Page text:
While most hot button issues in Washington are subject to polarized partisan gridlock, immigration reform may finally pass this year under a bipartisan compromise.
With a broken and out-of-date immigration system, there are an estimated 11.5 million undocumented immigrants in the U.S., 59 percent from Mexico, with some brought illegally into this country by their parents when they were children. Eight million are in the labor force, with 75 percent paying payroll taxes that generate $7 billion in Social Security funds they are unable to collect, and 66 percent paying income taxes. All undocumented immigrants pay sales taxes, and on the whole they contribute $5 billion more to government agencies than they take out.
With support from President Barack Obama, the bipartisan Senate Gang of Eight has proposed a framework for comprehensive immigration reform. Participating senators are Chuck Schumer (D-NY), Dick Durbin (D-IL), Robert Menendez (D-NJ), Michael Bennet (D-CO), John McCain (R-AZ), Marco Rubio (R-FL), Jeff Flake (R-AZ) and Lindsey Graham (R-SC).
This framework includes a pathway to earned citizenship for undocumented immigrants, consisting of background checks, with those convicted of serious crimes immediately deported, paying back taxes, paying a fine equivalent to a nonresident work visa, learning English, provisional status to live and work in the U.S., leading to a green card for permanent residency; improving border security; establishing a verification system to crack down on employers who hire undocumented immigrants; overhauling the legal immigration system to produce more green cards for highly skilled and educated immigrants, as well as business owners and students; and creating a guest worker program for jobs Americans are unable or unwilling to fill.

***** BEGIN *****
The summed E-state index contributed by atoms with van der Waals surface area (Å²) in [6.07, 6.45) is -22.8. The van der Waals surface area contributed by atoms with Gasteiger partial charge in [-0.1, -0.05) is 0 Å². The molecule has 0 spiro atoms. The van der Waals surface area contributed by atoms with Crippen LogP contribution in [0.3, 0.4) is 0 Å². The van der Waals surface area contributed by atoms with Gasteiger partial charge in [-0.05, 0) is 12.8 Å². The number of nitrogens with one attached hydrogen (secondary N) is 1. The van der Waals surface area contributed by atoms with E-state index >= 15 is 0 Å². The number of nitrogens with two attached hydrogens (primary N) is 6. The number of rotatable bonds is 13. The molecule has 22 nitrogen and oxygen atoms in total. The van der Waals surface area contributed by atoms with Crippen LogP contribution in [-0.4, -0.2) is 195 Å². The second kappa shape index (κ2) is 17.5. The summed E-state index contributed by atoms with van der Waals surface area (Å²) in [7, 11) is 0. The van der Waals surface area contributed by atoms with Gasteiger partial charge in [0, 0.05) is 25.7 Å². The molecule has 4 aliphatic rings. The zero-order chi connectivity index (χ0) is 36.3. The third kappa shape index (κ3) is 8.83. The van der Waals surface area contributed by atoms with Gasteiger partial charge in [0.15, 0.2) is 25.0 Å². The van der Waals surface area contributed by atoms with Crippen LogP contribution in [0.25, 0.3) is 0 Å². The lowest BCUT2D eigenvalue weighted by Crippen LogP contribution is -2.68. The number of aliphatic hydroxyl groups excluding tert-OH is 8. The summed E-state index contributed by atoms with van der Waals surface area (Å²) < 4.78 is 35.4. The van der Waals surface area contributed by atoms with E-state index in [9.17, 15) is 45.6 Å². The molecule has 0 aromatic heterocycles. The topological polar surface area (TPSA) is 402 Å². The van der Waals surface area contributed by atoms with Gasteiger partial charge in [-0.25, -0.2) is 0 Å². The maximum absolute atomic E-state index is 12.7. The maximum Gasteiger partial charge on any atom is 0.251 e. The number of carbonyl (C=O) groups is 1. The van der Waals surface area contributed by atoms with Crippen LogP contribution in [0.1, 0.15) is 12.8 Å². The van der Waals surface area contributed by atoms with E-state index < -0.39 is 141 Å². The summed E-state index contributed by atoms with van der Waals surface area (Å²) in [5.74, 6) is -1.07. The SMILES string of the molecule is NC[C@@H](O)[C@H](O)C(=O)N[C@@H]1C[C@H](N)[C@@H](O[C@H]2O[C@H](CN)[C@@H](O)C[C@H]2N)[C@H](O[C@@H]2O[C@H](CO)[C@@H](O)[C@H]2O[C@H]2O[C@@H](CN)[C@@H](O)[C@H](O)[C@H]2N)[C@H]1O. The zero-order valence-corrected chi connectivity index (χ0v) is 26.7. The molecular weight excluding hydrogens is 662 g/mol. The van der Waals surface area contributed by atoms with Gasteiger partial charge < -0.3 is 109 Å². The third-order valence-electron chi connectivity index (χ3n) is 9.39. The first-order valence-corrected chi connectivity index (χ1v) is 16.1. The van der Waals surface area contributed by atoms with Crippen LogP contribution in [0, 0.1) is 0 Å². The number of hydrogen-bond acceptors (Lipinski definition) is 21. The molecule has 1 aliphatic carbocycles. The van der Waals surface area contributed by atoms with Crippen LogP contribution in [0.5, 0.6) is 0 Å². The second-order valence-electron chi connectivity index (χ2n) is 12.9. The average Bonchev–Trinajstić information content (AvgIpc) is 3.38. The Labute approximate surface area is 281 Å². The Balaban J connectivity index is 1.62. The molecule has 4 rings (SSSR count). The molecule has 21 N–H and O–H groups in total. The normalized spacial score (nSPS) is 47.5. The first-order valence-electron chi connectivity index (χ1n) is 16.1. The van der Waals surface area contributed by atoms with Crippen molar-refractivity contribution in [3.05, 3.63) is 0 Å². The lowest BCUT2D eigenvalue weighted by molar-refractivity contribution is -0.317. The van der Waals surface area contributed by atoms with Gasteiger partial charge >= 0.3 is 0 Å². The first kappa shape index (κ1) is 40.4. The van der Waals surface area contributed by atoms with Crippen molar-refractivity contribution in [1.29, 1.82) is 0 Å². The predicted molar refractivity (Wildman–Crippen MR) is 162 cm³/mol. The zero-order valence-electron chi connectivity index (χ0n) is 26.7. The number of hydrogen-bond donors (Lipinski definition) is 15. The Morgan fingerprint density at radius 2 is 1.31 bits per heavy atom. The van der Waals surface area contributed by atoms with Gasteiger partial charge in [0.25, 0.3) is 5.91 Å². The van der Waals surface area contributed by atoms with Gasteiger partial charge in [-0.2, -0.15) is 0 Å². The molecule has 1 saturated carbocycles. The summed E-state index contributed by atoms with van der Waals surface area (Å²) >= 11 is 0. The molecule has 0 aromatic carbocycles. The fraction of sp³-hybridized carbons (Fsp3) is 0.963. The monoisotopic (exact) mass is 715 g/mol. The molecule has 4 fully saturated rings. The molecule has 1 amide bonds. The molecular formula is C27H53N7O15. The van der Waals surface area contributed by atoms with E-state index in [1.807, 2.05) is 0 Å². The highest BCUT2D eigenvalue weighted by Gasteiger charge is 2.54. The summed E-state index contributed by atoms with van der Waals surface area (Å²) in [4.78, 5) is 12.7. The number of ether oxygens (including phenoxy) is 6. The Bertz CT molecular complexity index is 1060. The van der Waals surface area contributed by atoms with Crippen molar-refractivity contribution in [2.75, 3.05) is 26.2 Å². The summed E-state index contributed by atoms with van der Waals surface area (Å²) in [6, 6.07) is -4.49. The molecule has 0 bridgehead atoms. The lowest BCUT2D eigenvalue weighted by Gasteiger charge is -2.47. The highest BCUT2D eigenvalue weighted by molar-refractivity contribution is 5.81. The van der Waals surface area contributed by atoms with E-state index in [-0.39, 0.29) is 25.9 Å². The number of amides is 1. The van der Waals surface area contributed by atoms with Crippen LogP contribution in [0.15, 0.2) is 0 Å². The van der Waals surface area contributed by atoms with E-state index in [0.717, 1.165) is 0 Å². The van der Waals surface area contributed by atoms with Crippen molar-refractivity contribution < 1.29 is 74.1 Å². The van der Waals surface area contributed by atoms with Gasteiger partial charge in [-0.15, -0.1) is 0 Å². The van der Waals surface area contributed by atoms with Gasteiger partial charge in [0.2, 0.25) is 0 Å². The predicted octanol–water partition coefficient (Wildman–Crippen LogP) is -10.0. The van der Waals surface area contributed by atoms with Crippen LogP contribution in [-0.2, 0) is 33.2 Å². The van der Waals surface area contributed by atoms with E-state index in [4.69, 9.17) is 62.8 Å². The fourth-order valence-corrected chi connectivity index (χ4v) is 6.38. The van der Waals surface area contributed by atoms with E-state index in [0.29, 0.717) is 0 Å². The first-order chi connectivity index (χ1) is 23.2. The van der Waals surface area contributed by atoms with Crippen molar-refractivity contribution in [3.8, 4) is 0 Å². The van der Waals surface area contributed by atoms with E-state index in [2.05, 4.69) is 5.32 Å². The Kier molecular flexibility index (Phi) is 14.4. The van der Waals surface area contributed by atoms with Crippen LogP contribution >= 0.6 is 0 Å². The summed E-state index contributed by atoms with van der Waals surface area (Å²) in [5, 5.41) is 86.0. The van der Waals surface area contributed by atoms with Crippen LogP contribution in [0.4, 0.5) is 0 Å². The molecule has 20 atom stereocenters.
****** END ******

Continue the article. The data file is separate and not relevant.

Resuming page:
Immigration reform is an important issue for Hispanics, the fastest-growing ethnic group in the U.S., who have been rapidly moving to the Democrats in their voting habits. “We are losing dramatically the Hispanic vote, which we think should be ours, for a variety of reasons, and we’ve got to understand that,” said McCain. Indeed, support by Hispanics for Republican presidential candidates has declined severely in recent elections, from 44 percent for George W. Bush in 2004 to 31 percent for McCain in 2008 to 27 percent in 2012 for Mitt Romney, who proposed forcing undocumented immigrants to deport themselves. Meanwhile, Obama received 71 percent of the Hispanic vote.
If the Gang of Eight’s bipartisan compromise can hold in the Senate, immigration reform has a decent chance of passing. Democratic support should be overwhelming, while Republicans are split between pragmatists seeking Hispanic support and conservatives who view any path to legal status for undocumented immigrants as “amnesty.”
However one may regard people who entered the U.S. illegally, we should remember that mass deportations are impractical, while larger numbers of people here means more business and more jobs. As such, a realistic immigration system is long overdue.